Several years ago, a video circulated on social media that showed a former CIA operative describing the most significant lesson she had learned from being undercover. “Everybody believes they are the good guy,” she said, describing how her encounters with our country’s declared enemies had shown her how both sides were completely convinced they were doing the right thing. And in being so convinced, there was only one way to view the other side: wrong. She also describes how third parties could then leverage this division if it benefited them for the two parties to continue to be pitted against each other. We’ve seen that play out in many ways over the last few years.

Her message stuck with me, particularly the ways it plays out in our day-to-day lives and interactions with others.

How does our perspective blind us from what others are seeing, thinking, and feeling?

As I reflect on the stories I often share when my husband asks “How was your day?” it strikes me that I am often the hero of my story. I’m the “good guy,” the one who had the good idea, or landed the difficult task, or had the needed conversation.

Frequently, my story involves the obstacles put in place by others that I had to overcome. Would I recognize myself in the version of the same story told by those I’ve interacted with? By those who placed the “obstacles”? I have to wonder.

I also see this “good guy” concept show up when we are partnering with organizations in the work of Values Based Leadership. In our conversations, we use stories of interactions from our own work lives to illustrate concepts of self-awareness, emotional intelligence, or feedback.

For example, one of my colleagues often shares a story of an interaction where her need for efficiency was conflicting with a co-worker’s need for collaboration, and the feedback conversation that resulted from their conflict.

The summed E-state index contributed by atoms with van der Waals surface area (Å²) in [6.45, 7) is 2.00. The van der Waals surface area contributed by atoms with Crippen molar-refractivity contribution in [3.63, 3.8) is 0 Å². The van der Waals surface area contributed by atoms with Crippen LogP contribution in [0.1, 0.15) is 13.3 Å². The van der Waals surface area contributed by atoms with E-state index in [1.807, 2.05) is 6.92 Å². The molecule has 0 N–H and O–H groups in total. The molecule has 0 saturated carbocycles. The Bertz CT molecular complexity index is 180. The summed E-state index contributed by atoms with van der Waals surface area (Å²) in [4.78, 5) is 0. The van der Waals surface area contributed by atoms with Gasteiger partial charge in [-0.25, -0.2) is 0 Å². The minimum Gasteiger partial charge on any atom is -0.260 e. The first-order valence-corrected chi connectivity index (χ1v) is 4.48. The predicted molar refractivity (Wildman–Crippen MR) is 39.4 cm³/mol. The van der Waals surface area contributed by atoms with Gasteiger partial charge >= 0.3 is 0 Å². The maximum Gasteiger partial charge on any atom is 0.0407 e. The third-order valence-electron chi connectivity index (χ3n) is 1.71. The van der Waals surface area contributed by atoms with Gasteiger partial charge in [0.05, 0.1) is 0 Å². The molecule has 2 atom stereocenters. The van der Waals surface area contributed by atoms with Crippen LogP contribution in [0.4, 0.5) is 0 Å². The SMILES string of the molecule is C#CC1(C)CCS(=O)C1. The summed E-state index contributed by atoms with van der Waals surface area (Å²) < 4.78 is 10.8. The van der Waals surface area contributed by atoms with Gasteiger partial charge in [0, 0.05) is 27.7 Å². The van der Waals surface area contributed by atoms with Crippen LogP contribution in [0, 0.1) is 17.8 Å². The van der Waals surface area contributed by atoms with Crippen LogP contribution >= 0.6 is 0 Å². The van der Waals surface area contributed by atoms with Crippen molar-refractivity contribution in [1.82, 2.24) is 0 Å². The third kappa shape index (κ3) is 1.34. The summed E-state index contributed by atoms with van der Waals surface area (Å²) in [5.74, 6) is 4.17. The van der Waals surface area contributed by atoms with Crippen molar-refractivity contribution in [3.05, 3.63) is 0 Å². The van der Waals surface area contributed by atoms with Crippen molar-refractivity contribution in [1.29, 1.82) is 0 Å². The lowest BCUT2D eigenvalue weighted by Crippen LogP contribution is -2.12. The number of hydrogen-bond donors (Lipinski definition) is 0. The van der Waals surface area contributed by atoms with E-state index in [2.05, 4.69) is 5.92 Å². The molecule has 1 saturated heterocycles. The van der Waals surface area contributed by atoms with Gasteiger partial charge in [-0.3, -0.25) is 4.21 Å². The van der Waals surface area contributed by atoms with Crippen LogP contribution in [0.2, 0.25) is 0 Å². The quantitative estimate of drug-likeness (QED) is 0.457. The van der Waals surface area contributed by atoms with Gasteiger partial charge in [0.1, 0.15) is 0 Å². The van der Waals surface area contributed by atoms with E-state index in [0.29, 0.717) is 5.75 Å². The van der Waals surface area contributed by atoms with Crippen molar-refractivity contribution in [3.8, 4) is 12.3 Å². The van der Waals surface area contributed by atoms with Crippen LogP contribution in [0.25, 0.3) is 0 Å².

Almost without fail, those listening to the story relate to my colleague as “the good guy” in the story, and the co-worker as the obstacle to getting the work done. They tend to see it first as a clear cut right vs wrong scenario. The funny thing is, when the story is told from the perspective of the collaborative co-worker, the listeners see her as “the good guy.” My efficient colleague becomes the heartless task-master. Same story, different perspective.

What new possibilities might be opened up – in our work lives, our home lives, and our nation – if we could walk through our days with the idea that everyone we encounter believes they are the good guy?

The next time you find yourself reacting to the actions of others that seem clearly wrong, try pausing and trying to look at the situation from their perspective. What are they seeing, thinking, and feeling that might have led them to believe that their action was the right one? After the pause, ask some curious questions to try to understand their point of view. You may be surprised to find that they become more interested in understanding you as well.


Sharon Amoss

Sharon Amoss

Sharon’s approach to leadership is centered on encouraging others to discover and connect with their most true, authentic selves. She is guided by personal core values of justice, compassion, and growth, and motivated by a vision of a better and wiser world where each of us are free to express and contribute our unique gifts. She seeks to build inclusive communities across all facets of her work and life.

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